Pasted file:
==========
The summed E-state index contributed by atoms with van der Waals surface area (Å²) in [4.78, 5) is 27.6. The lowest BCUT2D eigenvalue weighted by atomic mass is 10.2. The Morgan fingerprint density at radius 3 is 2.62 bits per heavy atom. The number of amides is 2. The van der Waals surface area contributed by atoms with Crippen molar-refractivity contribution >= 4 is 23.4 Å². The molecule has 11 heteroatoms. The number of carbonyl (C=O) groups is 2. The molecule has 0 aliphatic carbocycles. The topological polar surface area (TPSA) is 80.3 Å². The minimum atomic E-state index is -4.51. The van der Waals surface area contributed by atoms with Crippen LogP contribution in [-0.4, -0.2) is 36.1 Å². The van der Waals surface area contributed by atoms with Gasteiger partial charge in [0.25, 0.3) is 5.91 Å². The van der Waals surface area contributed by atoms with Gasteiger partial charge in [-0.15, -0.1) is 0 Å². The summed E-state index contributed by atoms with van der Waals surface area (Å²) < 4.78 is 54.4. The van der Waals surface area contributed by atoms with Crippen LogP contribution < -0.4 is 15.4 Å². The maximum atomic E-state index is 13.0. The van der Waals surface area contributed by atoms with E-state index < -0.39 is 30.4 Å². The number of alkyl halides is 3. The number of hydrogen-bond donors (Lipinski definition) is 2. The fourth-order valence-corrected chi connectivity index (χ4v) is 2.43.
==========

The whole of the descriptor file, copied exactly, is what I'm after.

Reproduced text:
The summed E-state index contributed by atoms with van der Waals surface area (Å²) in [4.78, 5) is 27.6. The lowest BCUT2D eigenvalue weighted by atomic mass is 10.2. The Morgan fingerprint density at radius 3 is 2.62 bits per heavy atom. The number of amides is 2. The van der Waals surface area contributed by atoms with Crippen molar-refractivity contribution >= 4 is 23.4 Å². The molecule has 11 heteroatoms. The number of carbonyl (C=O) groups is 2. The molecule has 0 aliphatic carbocycles. The topological polar surface area (TPSA) is 80.3 Å². The minimum atomic E-state index is -4.51. The van der Waals surface area contributed by atoms with Crippen LogP contribution in [-0.4, -0.2) is 36.1 Å². The van der Waals surface area contributed by atoms with Gasteiger partial charge in [0.25, 0.3) is 5.91 Å². The van der Waals surface area contributed by atoms with Gasteiger partial charge in [-0.15, -0.1) is 0 Å². The summed E-state index contributed by atoms with van der Waals surface area (Å²) < 4.78 is 54.4. The van der Waals surface area contributed by atoms with Crippen LogP contribution < -0.4 is 15.4 Å². The maximum atomic E-state index is 13.0. The van der Waals surface area contributed by atoms with E-state index < -0.39 is 30.4 Å². The number of alkyl halides is 3. The number of hydrogen-bond donors (Lipinski definition) is 2. The fourth-order valence-corrected chi connectivity index (χ4v) is 2.43.